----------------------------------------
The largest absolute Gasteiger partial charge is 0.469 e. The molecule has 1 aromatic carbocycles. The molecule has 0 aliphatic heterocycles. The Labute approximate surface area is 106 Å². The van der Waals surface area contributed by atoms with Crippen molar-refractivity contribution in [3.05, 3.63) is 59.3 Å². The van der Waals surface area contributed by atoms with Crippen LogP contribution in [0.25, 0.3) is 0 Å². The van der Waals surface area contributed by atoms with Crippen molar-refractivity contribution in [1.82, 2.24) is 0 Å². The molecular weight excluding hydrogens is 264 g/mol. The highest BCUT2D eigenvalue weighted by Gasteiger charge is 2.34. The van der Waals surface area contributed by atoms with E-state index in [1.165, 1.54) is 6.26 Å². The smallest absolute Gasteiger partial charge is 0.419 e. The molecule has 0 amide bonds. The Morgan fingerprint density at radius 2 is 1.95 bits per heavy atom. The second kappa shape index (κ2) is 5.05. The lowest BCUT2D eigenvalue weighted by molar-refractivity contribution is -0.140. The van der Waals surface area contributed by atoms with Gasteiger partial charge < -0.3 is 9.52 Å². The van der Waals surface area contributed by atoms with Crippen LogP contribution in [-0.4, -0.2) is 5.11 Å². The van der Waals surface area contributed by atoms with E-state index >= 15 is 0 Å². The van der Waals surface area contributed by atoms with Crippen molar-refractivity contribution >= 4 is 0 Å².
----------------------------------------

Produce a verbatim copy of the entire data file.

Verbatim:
The largest absolute Gasteiger partial charge is 0.469 e. The molecule has 1 aromatic carbocycles. The molecule has 0 aliphatic heterocycles. The Labute approximate surface area is 106 Å². The van der Waals surface area contributed by atoms with Crippen molar-refractivity contribution in [3.05, 3.63) is 59.3 Å². The van der Waals surface area contributed by atoms with Crippen LogP contribution in [0.25, 0.3) is 0 Å². The van der Waals surface area contributed by atoms with Crippen molar-refractivity contribution in [1.82, 2.24) is 0 Å². The molecular weight excluding hydrogens is 264 g/mol. The highest BCUT2D eigenvalue weighted by Gasteiger charge is 2.34. The van der Waals surface area contributed by atoms with E-state index in [1.165, 1.54) is 6.26 Å². The smallest absolute Gasteiger partial charge is 0.419 e. The molecule has 0 amide bonds. The Morgan fingerprint density at radius 2 is 1.95 bits per heavy atom. The second kappa shape index (κ2) is 5.05. The lowest BCUT2D eigenvalue weighted by molar-refractivity contribution is -0.140. The van der Waals surface area contributed by atoms with Gasteiger partial charge < -0.3 is 9.52 Å². The van der Waals surface area contributed by atoms with Crippen LogP contribution in [-0.4, -0.2) is 5.11 Å². The van der Waals surface area contributed by atoms with E-state index >= 15 is 0 Å². The van der Waals surface area contributed by atoms with Crippen molar-refractivity contribution >= 4 is 0 Å².